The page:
BVN Back in Time

Red carpet, plastic plants, and students wearing head-to-toe vibrant colors. Such a description may not mimic BVN’s present-day commons, but according to Principal Tyson Ostroski and long-serving teachers, it was the sight of the school’s earliest of days. While students may only be at their high school for a few years at a time, teachers are the ones left to observe the changes both in the building as well as its curriculum. 

“Most changes happen in the school simply because we just outgrow it. When BVN first opened, it was the second high school in the district,” Dr. Ostroski said. “At that time in this area, there were no Metcalf businesses or neighborhoods around here. So I think the school was just busting at the seams and needed more space for office staff, counselors and all that kind of stuff.” 

The longest-serving member of staff at BVN, Kathy Deitz, agrees with the increase in students. 

“As for the curriculum, I don’t know much about it, but there used to only be a few Blue Valley Schools and we were one of the first. I started working here around the second semester after we opened and haven’t left,” said Deitz.

Growth of attendance naturally led to the growth of problems and for the Blue Valley School District, the only way to solve it was through more money. Even today, allocating funds for new advancements are constantly occurring, but Dr. Ostroski notes that the majority of renovations were to purely accompany the different amounts and backgrounds of people enrolling. But the administration soon realized that extra cash could only impact the building itself, and not the land that it was on.

“I love how the campus and its classes have changed. It’s a challenge for us because we’re not like other Blue Valley schools, we don’t have a ton of space around us. We’re kind of landlocked within a neighborhood which is really cool, but it also confines you in some areas,” Dr. Ostroski said. “We have to continually maximize what we have, so we took out the lockers in the flex space that were there when the school first opened, and there was also carpet in the commons along with fake plants. The goal has been to open up the school so we have more space for learning outside the classroom and just hanging out.”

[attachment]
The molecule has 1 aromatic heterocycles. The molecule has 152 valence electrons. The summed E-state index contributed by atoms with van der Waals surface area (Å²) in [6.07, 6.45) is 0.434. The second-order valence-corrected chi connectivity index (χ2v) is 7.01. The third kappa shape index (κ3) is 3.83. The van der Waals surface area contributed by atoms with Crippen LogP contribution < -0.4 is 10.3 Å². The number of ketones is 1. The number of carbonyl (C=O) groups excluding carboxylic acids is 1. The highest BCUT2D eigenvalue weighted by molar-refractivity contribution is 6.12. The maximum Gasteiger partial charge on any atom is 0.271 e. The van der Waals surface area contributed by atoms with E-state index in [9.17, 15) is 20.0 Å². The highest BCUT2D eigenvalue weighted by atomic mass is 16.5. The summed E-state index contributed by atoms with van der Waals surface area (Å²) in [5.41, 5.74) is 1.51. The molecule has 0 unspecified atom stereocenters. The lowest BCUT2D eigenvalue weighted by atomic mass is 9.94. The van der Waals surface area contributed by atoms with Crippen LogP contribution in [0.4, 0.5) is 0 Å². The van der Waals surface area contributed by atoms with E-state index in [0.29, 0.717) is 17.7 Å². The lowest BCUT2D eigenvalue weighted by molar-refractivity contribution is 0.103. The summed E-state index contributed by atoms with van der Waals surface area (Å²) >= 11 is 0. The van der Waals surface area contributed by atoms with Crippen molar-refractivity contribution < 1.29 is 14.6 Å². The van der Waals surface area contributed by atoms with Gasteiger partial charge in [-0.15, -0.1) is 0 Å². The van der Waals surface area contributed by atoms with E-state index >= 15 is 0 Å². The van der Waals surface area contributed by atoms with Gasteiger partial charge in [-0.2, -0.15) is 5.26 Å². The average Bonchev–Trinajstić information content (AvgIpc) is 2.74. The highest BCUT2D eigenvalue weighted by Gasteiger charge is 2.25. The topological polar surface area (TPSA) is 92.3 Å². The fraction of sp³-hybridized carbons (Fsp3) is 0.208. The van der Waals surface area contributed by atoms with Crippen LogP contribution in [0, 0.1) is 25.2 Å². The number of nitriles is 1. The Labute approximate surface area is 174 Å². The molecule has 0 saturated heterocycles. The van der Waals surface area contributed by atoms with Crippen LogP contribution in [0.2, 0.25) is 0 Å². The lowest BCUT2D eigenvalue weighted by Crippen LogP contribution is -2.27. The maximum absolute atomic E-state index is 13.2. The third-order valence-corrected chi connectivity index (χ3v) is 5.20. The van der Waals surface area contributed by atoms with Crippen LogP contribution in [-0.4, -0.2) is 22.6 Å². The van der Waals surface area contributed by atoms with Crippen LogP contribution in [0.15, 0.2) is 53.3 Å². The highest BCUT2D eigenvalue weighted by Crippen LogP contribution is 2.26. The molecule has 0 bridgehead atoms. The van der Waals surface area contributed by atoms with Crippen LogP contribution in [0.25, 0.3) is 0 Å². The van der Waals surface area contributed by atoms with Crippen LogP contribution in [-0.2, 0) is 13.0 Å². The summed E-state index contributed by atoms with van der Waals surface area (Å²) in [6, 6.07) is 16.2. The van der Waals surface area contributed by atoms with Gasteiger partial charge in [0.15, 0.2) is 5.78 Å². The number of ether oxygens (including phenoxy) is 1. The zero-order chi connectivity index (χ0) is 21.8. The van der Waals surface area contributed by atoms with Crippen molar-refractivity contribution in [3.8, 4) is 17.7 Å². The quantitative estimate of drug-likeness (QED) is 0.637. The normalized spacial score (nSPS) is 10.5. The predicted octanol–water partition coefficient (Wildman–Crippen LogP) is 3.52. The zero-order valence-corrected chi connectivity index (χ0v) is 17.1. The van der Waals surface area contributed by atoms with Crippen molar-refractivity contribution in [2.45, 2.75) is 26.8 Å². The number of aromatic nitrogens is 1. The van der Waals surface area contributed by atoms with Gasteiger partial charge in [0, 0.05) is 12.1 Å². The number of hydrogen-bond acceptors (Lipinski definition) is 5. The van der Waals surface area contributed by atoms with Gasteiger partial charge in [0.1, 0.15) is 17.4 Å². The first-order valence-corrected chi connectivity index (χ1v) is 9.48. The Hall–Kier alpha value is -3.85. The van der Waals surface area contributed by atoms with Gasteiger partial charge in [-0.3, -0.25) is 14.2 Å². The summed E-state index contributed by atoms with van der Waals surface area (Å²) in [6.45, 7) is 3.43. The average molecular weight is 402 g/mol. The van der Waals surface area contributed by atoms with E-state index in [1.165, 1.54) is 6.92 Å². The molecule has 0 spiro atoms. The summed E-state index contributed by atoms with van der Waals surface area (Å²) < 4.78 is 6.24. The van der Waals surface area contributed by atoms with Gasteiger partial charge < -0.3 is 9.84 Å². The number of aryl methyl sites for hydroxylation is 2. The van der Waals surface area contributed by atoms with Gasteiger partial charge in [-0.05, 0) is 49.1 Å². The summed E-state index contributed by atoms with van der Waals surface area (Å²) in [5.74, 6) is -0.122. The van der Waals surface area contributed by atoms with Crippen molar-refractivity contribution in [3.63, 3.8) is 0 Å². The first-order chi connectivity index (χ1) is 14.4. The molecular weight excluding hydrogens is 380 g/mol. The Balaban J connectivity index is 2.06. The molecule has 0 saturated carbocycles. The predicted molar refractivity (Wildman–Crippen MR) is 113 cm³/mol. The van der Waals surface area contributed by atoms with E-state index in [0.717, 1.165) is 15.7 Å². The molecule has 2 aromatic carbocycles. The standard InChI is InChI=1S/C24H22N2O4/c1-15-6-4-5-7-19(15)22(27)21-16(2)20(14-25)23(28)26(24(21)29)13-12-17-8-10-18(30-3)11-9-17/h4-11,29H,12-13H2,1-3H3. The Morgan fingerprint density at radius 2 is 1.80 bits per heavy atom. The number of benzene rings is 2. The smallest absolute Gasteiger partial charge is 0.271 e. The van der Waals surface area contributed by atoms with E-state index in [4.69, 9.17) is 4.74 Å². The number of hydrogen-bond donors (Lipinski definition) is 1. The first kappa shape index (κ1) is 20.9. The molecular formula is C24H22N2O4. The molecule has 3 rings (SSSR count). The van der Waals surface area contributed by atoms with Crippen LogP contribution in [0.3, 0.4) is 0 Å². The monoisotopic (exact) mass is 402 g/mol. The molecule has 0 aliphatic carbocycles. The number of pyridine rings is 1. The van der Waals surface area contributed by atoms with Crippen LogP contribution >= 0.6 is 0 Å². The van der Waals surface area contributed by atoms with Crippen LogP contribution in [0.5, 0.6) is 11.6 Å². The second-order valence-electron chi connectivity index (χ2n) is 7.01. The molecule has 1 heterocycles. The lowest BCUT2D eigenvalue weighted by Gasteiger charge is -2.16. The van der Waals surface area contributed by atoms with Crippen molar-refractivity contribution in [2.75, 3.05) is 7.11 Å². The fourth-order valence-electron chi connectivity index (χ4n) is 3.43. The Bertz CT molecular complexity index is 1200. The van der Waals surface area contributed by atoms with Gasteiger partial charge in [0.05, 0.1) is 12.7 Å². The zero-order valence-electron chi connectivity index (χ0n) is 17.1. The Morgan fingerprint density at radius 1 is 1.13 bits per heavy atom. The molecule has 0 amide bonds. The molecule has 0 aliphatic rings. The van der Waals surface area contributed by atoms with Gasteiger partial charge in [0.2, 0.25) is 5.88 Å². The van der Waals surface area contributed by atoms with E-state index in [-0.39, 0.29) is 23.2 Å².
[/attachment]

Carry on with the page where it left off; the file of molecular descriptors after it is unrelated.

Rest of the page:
Opening in 1984, the trends of the school were extremely different from what is currently adopted. Upon reports by the principal and even old video footage of the school, the placement of its property initially limited it to a small building with few entrances, leading to the front office previously taking place in what is now for the counselors. Aside from rearranging the staff, the same happened to the students, with there only being a single theatre and no blue-lit hallways. These modern advancements accompanied the society around the school, but also the advancements of the minds inside it. 

“We’ve had a lot of life things that have happened, like COVID. Students of today are very different than the students of 20 years, 10 years, or two years ago So it requires us to have different approaches to how we reach them.  We’ve increased access to mental health resources, and things that weren’t really on the forefront of people’s minds decades ago,” Dr. Ostroski said. 

Similarly, Deitz discusses how her approach to associating with students has grown as well. Since her role in the school is not as a teacher, many assume that she is not very involved with the students. But while seeing them every single day as they get their lunches and have passerby conversations, Deitz admits it means something to them in a way that their classroom could never replace. Human connection. 

“I’ve stayed here so long because of the students. Lunch ladies are trained to say at least one thing to someone as they pass by, like saying hi or asking about their day because that might be the only thing that is said to them that day. Seeing the seniors graduate every year is so sad because we know them for so long and then they just move on. We really care about them.”

As the school’s atmosphere changed throughout its history, a technological approach to education eliminated made it change even more. Being crafted over the course of several decades, it was time for the staff to find yet another new approach to change, and not just via constructional appearances. Priorities shifted from how the students felt inside the hallways to how they felt in their own heads, leading to mental health initiatives and increased support from counselors. As students started to return to seek education in person, Dr. Ostroski discusses his opinion of balancing these newfound advancements. 

“We have the new aux gym and I want to continue projects like that. We’re looking at really renovating our performing arts area in this next bond that’s in the process of getting approved. So, I’m all about change. If you don’t change then you’re going to have a very stagnant environment and community and that’s not beneficial for anyone,” said Dr. Ostroski. 

Rising from a desolate patch of land into a nationally recognized educational institution, BVN has endured countless advancements to get it to where it is now. With administration seeking a balance of both building and classroom priorities to sustain that. Change in virtually all areas of the school is encouraged, whether by the administration, or the newest of students.